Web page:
Per State Bar Rule 3.671:
A QLSP is presumed to meet the primary purpose and function requirement when 75% or more of its expenditures are directed to free legal services to indigent people.
A Qualified Support Center is presumed to meet primary purpose and function if 75% or more of its expenditures are directed to providing legal support services without charge (legal training, legal technical assistance, and advocacy support.)
Applicants must provide an audited financial statement by an independent certified public accountant, or a financial reviwe if its gross corporate expenditures are less than $500,000. (Cal. Bus. & Prof. Code § 6222; State Bar Rule 3.680(E)(1); Eligibility Guideline 2.7.1).
Eligibility for legal aid grants is determined by the Legal Services Trust Fund Commission, subject to approval by the State Bar Board of Trustees. Potential applicants may refer to the following considerations in assessing whether or not to pursue funding:
Your organization may be eligible if your organization is applying as a Legal Services Project:
Your organization does not charge for its services
The majority of your organization's expenses are directly related to providing legal services to indigent people in California
The vast majority of your organization's clients are under 125% of the federal poverty threshold, are eligible for Supplemental Security Income, or are eligible for free services under the Older Americans Act or Developmentally Disabled Assistance Act
Your organization has clear quality control prodecures
If your organization is a law school clinic, the clinic has operated for at least two years at a cost of at least $20,000 per year and is an identifiable unit of the law school (e.g., autonomous leadership, designated office space, separate financial schedule for the clinic).
If your organization is applying for a pro bono county allocation, it annually recruits at least 30 attorneys, 5% of its county’s actively volunteering attorneys, or 1,000 hours of volunteered attorney time, and meets additional requirements to demonstrate that the principal means of delivery of service is through pro bono.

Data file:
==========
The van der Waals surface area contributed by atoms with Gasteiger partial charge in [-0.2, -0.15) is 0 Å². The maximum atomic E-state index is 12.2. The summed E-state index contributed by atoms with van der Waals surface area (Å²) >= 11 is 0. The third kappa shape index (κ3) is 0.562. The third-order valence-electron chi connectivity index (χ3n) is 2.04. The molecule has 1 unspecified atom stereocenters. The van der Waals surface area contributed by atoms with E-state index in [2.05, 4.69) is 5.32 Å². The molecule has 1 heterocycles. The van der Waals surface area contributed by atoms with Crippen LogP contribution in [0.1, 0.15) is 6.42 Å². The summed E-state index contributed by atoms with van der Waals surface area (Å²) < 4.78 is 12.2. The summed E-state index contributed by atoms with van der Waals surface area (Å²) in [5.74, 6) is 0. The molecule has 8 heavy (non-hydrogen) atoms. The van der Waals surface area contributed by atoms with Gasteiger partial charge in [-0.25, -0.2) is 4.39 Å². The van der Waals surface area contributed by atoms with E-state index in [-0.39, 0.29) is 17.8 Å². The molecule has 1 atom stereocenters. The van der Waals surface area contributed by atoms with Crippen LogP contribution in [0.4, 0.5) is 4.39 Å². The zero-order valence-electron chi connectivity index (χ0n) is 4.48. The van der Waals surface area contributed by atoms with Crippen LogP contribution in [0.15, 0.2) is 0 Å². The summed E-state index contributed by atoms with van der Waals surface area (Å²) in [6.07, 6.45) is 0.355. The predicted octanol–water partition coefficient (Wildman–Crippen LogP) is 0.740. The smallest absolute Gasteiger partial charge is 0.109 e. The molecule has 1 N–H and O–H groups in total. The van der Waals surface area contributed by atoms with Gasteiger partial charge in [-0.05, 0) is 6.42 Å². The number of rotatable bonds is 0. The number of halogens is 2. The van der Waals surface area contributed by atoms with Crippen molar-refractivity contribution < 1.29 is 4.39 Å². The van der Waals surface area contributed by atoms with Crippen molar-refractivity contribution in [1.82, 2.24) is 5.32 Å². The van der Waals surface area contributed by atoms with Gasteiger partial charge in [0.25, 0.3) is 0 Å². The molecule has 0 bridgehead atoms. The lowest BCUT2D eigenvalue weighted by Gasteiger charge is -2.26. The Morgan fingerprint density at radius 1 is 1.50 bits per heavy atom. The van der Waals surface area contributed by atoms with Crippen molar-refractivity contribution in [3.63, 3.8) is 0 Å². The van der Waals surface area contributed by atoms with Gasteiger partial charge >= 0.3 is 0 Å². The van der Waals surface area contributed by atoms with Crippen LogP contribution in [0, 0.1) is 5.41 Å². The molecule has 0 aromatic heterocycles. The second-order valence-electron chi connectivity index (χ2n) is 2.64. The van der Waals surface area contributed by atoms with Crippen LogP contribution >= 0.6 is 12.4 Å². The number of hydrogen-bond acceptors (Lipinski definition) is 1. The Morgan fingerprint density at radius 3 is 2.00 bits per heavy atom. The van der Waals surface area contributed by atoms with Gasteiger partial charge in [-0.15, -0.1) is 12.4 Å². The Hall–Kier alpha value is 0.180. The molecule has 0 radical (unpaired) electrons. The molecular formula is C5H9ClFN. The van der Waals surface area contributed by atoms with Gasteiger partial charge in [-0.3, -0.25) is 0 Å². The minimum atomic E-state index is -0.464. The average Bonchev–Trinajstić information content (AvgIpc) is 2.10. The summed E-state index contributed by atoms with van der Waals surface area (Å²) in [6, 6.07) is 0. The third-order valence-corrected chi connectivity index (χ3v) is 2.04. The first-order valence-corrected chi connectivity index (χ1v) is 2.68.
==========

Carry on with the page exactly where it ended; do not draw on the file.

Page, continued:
If your organization is applying as a Support Center:
The majority of your organizations expenses are directly related to providing legal support services without charge
Your organization provides a significant amount of legal support services (legal training, legal technical assistance, advocacy support) to QLSPs in California without charge
Your organization may be ineligible if your organization is applying as a Legal Services Project:
If you are applying as a Support Center:
IOLTA grants and “IOLTA-Formula” Equal Access Fund grants utilize the same formula for determining grant amounts. The statutory formula that determines grant amounts is based on the grantees’ expenditures for civil legal aid without charge to indigent persons. Based on the statutory formula, funding can range from approximately $10,000 for smaller programs to over $1,000,000 for larger programs. The formula for calculating IOLTA grant distributions, found at California Business and Professions Code section 6216, is as follows:
Organizations interested in applying for legal aid grants should visit the online grant portal to review California Business & Professions Code sections 6210 – 6228, the State Bar Rules, the relevant Eligibility Guidelines, and a sample application. After reviewing these authorities, if your organization is interested in applying please contact the Office of Access & Inclusion to set up an introductory call. As the application process is time intensive, we find it is beneficial for new organizations to discuss eligibility requirements and grantee obligations before completing an application.
Contact: If you have questions about applying for a grant or to set up an introductory call, call 415-538-2252 or email email@example.com.